idea.jpgThe North American Securities Administrators Association on behalf of state securities regulators, following 37 members of Congress, recently asked the SEC to exercise its authority under Dodd-Frank and do away with mandatory arbitration agreements.  Consumer groups have also jumped into this fray.

Does this signal the beginning of the end of arbitration clauses in customer agreements?  In my view, probably not, but the ability to force a customer into arbitration is likely to be curtailed.

The likely result will be that firms will have to offer a customer the option of arbitration or some other form of relief.  This does not mean that firms are not without methods to limit the costs associated with customer initiated litigation.

For example, if firms are required to let their customer proceed in a court, I would encourage the firm to require mediation as a pre-condition to a customer lawsuit.  This way, firms and the customers may be able to quickly resolve an issue without litigation.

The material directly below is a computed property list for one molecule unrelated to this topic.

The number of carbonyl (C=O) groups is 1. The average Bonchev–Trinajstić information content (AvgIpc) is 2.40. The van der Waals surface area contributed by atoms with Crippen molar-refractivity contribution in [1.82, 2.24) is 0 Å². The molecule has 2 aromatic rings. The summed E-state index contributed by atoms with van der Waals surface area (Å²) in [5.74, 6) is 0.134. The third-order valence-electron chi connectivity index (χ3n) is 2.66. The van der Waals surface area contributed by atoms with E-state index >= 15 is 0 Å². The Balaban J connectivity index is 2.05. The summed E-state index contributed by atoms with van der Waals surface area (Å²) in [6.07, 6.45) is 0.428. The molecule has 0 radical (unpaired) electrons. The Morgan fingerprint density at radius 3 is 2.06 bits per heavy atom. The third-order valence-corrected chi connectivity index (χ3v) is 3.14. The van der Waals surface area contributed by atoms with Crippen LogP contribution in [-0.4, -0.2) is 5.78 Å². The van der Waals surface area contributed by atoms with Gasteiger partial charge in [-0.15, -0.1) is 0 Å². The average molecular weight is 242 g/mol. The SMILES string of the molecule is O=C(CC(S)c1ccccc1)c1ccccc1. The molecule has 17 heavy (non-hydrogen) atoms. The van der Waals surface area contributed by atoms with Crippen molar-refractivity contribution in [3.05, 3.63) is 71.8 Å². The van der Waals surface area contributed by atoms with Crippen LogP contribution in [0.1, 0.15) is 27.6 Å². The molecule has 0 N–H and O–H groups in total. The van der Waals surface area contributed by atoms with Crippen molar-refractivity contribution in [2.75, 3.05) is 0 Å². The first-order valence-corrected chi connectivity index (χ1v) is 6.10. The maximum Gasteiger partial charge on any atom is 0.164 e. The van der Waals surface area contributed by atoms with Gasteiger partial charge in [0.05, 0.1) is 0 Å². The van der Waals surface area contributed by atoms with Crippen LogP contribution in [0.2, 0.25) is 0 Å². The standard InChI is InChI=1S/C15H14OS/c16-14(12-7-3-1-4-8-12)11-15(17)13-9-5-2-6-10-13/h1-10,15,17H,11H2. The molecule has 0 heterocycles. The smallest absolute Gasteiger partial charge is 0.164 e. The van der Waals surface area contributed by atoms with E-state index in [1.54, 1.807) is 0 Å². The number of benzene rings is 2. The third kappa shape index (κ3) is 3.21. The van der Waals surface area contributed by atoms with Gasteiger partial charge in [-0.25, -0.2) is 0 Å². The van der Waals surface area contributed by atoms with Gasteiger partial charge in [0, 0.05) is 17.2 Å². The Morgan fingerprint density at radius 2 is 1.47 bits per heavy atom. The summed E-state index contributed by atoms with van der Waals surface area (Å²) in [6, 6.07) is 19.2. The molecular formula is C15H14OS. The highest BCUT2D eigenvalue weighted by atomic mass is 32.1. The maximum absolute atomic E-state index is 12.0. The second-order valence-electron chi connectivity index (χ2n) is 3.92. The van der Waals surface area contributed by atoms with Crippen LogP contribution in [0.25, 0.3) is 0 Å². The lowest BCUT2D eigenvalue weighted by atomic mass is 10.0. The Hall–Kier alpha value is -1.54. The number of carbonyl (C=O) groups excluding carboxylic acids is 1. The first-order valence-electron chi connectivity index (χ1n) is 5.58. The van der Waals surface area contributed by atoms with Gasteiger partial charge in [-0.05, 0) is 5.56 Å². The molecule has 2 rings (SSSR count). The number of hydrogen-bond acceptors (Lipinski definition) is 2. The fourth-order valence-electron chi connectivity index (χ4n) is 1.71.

I would also encourage firms to have venue and choice of law provisions.  In other words, force the customer to sue the firm in a particular court and pursuant to a particular state law. 

Similarly, I would recommend including a provision that requires the customer to waive a jury trial.  This may help you avoid a claimant shopping for a more favorable forum at your expense while, at the same time, expedite the ultimate resolution of the case.

Yes, it does appear as though firms may someday soon be limited in their ability to force arbitration, but you are not without tools to limit litigation.  Be creative, you can still structure your agreements to streamline litigation that may be initiated in the future.